"I knew I had to come out and lead the team regardless what year I was, however many snaps I've had," Carroll said. "I knew as long as we executed like in practice it wasn't going to be a problem." What quarterback and offensive squad-mates executed was the sort of play selection Mississippi State had in mind all along for Auburn. As Croom put it, "We're not a finesse outfit. We're just going to line up and hit people in the mouth."
The Dogs did, behind Dixon's 103 rushing yards on 29 bruising carries and 63 more yards from Ducre in 10 attempts. State netted four yards each run and while only getting one touchdown they moved the chains often enough and ate sufficient clock to keep things in their preferred smashing style. MSU ended up with 172 total ground yards, to only 41 through the air on 5-of-18 throwing. Henig lasted just one series and was 1-of-3 for 16; Riddell was 1-of-5 throws for 15 yards.
"I thought for the most part Josh did well," said Croom, adding that the junior was both still rusty from his early-season suspension and still "a little bit in the doghouse. But we planned to get him in the game this week and I'm pleased with the way he handled himself. Both those guys did a great job. And Mike was paying well until he got hurt." Henig is likely out at least the next three weeks, possibly longer with a broken third metacarpal on the throwing hand. Not surprisingly Croom, who watched his veteran quarterback put out twice last year with broken bones, felt a bit cracked-up himself when Henig went out after one series.
"Mike responded better than I did. Because me and the Lord were having some serious conversations over there. Some serious conversations. But we were able to get it done."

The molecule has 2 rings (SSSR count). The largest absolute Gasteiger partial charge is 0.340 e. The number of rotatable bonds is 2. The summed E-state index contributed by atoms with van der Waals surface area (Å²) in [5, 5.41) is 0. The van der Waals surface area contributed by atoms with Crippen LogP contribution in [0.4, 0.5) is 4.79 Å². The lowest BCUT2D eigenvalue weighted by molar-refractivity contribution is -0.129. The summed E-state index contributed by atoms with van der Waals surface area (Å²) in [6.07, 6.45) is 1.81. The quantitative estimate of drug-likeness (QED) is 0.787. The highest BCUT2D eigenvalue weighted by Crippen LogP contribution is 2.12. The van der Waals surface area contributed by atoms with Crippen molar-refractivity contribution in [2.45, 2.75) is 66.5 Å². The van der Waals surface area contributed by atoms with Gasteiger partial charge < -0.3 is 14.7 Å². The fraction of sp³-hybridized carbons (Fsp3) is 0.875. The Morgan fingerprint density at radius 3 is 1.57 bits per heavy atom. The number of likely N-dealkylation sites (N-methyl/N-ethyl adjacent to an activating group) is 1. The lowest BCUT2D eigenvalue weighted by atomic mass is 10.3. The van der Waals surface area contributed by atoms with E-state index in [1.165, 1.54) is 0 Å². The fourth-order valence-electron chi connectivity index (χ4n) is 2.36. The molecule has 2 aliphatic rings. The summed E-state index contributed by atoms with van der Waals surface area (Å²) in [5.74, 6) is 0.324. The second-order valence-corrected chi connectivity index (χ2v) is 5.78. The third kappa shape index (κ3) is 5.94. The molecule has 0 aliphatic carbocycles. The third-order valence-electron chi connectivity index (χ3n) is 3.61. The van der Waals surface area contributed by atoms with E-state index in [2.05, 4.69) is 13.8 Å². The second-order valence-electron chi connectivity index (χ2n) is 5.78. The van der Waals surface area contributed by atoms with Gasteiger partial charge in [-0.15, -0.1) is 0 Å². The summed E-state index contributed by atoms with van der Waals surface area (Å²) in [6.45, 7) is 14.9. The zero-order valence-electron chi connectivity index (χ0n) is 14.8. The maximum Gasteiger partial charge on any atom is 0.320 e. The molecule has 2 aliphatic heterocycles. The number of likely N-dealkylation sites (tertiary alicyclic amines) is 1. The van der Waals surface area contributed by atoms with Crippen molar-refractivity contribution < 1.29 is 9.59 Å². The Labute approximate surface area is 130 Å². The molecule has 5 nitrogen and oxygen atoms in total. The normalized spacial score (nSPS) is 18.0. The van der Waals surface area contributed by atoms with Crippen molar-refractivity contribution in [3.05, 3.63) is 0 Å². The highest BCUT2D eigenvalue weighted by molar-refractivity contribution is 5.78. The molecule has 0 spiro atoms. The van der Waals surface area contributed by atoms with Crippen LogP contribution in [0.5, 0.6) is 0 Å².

There really was some intervention from above, if only as high as the coach's booth, prior to the key fourth-quarter series because Croom was ready to send Riddell back on the field. McCorvey overruled his boss in favor of Carroll. "Woody was adamant about getting him back in there. That was a great call." And a beautifully-called series ensued where State succeeded by doing nothing more complicated than giving the ball to the heavy haulers. Dixon had six-straight rushes for a net of 19 yards, before the Dogs faced 3rd-and-12 at the Tiger 25.
It was Ducre's turn to run a draw-carry, with tight end Eric Butler sealing off the ‘sam' linebacker to open up a 18-yard burst. Dixon got two on first down, Ducre nothing on second, and McCorvey came back with what looked like a passing package. It wasn't. "That was Zebra-29, a play pretty much for me," Ducre said. "And it opened up just like in practice so I ran hard, and (fullback) Jeremy Jones sealed it up."
"It was a great call by Woody, as soon as he called it I said he's going to walk in standing up," Croom said. "I was surprised so many people hit him." Ducre had to stretch the ball across the goal in the grasp of Chris Evans, but he made it at 5:15. The two-point try, Carroll's only pass of the quarter, was wide of Jamayel Smith in the end zone, so the Dog defense still had to do their part to make that five-point margin hold up.
In the aftermath it wasn't easy to recall how State had owned a 13-0 lead. Henig directed the first scoring drive, taking 12 snaps to cover 58 yards to get in position for a 32-yard field goal from Adam Carlson. Dixon and Ducre showed State's gameplan with and 24 and 23 yards respectively in that series. But before the kick, Henig had been taken down by Eric Brock on third down to break the hand.
Settling for three points didn't sting so much after the Dog defense quickly provided seven. An offensive facemask on their first snap put Auburn in 1st-and-22 at their twelve-yard line. Cox tried to hit (surprise) a tight end, only to have the ball go off Cole Bennett's hands and into Pegues' with 20 unobstructed yards in front of him. His touchdown return, the third of his career and a MSU program record, made it a 10-0 game.